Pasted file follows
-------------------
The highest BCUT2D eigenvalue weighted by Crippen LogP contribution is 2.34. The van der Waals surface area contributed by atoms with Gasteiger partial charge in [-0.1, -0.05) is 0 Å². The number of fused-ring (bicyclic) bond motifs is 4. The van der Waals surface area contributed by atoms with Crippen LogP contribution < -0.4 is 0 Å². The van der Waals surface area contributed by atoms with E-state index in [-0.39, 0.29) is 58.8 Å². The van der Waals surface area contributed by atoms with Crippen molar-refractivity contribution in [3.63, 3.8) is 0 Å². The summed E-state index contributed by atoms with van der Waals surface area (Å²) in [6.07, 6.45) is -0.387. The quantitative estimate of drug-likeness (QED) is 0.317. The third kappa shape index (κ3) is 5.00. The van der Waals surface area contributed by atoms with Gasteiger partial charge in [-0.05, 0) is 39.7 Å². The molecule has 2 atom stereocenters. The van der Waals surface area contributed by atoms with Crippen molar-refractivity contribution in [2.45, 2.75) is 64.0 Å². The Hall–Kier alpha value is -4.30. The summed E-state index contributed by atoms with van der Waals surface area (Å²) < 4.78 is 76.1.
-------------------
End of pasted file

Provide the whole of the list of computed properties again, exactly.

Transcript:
The highest BCUT2D eigenvalue weighted by Crippen LogP contribution is 2.34. The van der Waals surface area contributed by atoms with Gasteiger partial charge in [-0.1, -0.05) is 0 Å². The number of fused-ring (bicyclic) bond motifs is 4. The van der Waals surface area contributed by atoms with Crippen LogP contribution < -0.4 is 0 Å². The van der Waals surface area contributed by atoms with E-state index in [-0.39, 0.29) is 58.8 Å². The van der Waals surface area contributed by atoms with Crippen molar-refractivity contribution in [3.63, 3.8) is 0 Å². The summed E-state index contributed by atoms with van der Waals surface area (Å²) in [6.07, 6.45) is -0.387. The quantitative estimate of drug-likeness (QED) is 0.317. The third kappa shape index (κ3) is 5.00. The van der Waals surface area contributed by atoms with Gasteiger partial charge in [-0.05, 0) is 39.7 Å². The molecule has 2 atom stereocenters. The van der Waals surface area contributed by atoms with Crippen molar-refractivity contribution in [2.45, 2.75) is 64.0 Å². The Hall–Kier alpha value is -4.30. The summed E-state index contributed by atoms with van der Waals surface area (Å²) < 4.78 is 76.1.